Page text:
June 15, 2023
From May 16-18, the American Hospital Association (AHA) hosted their Accelerating Health Equity Conference in Minneapolis, Minnesota. Over 900 professionals gathered in Minneapolis to discuss innovative and strategic ways to accelerate health equity and improve community health.
I, along with my colleague, Liz Owens, had the privilege of traveling to the conference to present on HCIF’s Health Equity Data Strategy Collaborative. Our learning session titled, ”Starting with the Basics: Assembling and Activating REaL and SOGI data” was held during the second day of the conference and we were joined by Dr. Stormee Williams, Children’s Health in Texas, and Morgan Black, The Healthcare Association of New York State (HANYS) (pictured below). Each of our organizations were uniquely poised to share with the audience lessons learned about the collection and use of race, ethnicity, and language (REaL) and sexual orientation and gender identity (SOGI) data. Audience engagement was great, and reinforced that health systems are in very different places with this work – and that through collaboration we can learn so much from one another.
Throughout the three days of the conference, the agenda was layered with noteworthy speakers and breakouts that encouraged attendees to think outside the hospital walls, create cross-sectional partnerships, and overcome challenges to address health inequities (just to name a few!). In total, we heard from 3 distinguished keynote speakers and attended around 10 breakout sessions learning from well over 20 different organizations on topics that ranged from addressing equity in ambulatory settings to creating community support for older adults to the intersection of health care and criminal justice. Day 1 kicked off with Pulitzer Prize winner and bestselling author Isabel Wilkerson who pulled back the curtain on the impact the American caste system has on our society, and on the inequitable medical care Black and Brown patients receive compared to White patients, while offering a path forward for creating a just and equitable future for all. “This is a national health crisis that should move anyone in a position of power to act,” Wilkerson said.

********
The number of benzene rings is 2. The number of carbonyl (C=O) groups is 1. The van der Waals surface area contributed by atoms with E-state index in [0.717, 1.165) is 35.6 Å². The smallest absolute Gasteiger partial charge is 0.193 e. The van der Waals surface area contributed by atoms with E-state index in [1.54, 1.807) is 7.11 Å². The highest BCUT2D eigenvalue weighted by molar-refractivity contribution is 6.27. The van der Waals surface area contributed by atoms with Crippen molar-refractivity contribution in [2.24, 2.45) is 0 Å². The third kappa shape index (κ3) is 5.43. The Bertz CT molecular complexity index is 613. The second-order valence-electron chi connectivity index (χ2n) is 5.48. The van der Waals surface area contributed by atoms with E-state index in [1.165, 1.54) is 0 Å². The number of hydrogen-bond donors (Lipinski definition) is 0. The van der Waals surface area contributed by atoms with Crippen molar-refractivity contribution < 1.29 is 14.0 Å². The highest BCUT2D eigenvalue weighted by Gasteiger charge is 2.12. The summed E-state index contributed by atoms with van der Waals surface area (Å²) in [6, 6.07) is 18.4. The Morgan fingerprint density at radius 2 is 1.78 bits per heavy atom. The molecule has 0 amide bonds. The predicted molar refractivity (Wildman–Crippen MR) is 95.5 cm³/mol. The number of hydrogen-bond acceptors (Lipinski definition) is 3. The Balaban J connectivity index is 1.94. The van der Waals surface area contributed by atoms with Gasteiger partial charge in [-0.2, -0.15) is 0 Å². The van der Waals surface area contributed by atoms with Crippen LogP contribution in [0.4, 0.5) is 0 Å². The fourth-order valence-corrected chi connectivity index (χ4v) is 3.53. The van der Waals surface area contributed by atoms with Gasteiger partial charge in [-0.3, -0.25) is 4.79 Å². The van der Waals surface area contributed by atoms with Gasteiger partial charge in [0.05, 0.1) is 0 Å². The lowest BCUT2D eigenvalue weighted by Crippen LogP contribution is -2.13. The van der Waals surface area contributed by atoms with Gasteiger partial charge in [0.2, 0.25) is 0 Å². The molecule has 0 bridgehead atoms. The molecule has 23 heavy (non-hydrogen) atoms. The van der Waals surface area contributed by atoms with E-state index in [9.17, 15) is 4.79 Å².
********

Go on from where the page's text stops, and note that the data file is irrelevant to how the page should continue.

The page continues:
On Day 2, Dr. Ivor Horn, director of health equity and social determinants of health at Google, discussed the landscape of technology in health care – including its promising possibilities and potential perils. Horn also explained how health care and equity leaders can understand and challenge technology to support patients, employees and communities.
The conference concluded with remarks from Brian Smedley, equity scholar at the Urban Institute. He shared lessons learned and offered actionable steps as the U.S. and world move to further address structural racism. Smedley reminded the audience to reframe the conversation to center on “the sources of strength and resilience in the marginalized communities we serve.”
Overall, the themes of collaboration and lifting community voice resonated throughout each of the sessions we attended. We left the conference energized. We re-connected with colleagues. We made new connections. We had meaningful conversations. And we will hold ourselves accountable to take what we learned and turn it into action to inform our work.
Finally, a special thank you to Carol Vianna from AHA for her patience and help in getting our group prepared to present at the conference! We couldn’t have done it without you!